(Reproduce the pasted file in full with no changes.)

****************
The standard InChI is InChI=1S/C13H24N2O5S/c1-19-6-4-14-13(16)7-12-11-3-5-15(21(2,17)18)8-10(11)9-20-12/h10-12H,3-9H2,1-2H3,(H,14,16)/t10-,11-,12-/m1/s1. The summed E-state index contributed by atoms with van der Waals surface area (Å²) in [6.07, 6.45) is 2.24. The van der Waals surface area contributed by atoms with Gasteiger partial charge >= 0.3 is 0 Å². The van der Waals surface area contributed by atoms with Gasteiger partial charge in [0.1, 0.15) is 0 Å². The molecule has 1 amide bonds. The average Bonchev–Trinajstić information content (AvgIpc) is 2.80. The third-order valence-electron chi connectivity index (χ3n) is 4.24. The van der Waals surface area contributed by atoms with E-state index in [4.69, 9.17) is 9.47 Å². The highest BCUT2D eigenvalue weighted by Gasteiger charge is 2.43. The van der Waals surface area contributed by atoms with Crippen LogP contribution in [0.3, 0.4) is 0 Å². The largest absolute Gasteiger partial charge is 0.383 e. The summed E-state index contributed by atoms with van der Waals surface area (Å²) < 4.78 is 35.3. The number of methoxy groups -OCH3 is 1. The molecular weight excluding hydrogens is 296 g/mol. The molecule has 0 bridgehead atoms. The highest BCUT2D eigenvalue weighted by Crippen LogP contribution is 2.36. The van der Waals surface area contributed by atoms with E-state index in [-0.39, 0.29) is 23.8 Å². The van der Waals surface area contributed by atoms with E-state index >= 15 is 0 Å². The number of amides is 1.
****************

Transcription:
The standard InChI is InChI=1S/C13H24N2O5S/c1-19-6-4-14-13(16)7-12-11-3-5-15(21(2,17)18)8-10(11)9-20-12/h10-12H,3-9H2,1-2H3,(H,14,16)/t10-,11-,12-/m1/s1. The summed E-state index contributed by atoms with van der Waals surface area (Å²) in [6.07, 6.45) is 2.24. The van der Waals surface area contributed by atoms with Gasteiger partial charge >= 0.3 is 0 Å². The van der Waals surface area contributed by atoms with Gasteiger partial charge in [0.1, 0.15) is 0 Å². The molecule has 1 amide bonds. The average Bonchev–Trinajstić information content (AvgIpc) is 2.80. The third-order valence-electron chi connectivity index (χ3n) is 4.24. The van der Waals surface area contributed by atoms with E-state index in [4.69, 9.17) is 9.47 Å². The highest BCUT2D eigenvalue weighted by Gasteiger charge is 2.43. The van der Waals surface area contributed by atoms with Crippen LogP contribution in [0.3, 0.4) is 0 Å². The largest absolute Gasteiger partial charge is 0.383 e. The summed E-state index contributed by atoms with van der Waals surface area (Å²) < 4.78 is 35.3. The number of methoxy groups -OCH3 is 1. The molecular weight excluding hydrogens is 296 g/mol. The molecule has 0 bridgehead atoms. The highest BCUT2D eigenvalue weighted by Crippen LogP contribution is 2.36. The van der Waals surface area contributed by atoms with E-state index in [-0.39, 0.29) is 23.8 Å². The van der Waals surface area contributed by atoms with E-state index >= 15 is 0 Å². The number of amides is 1.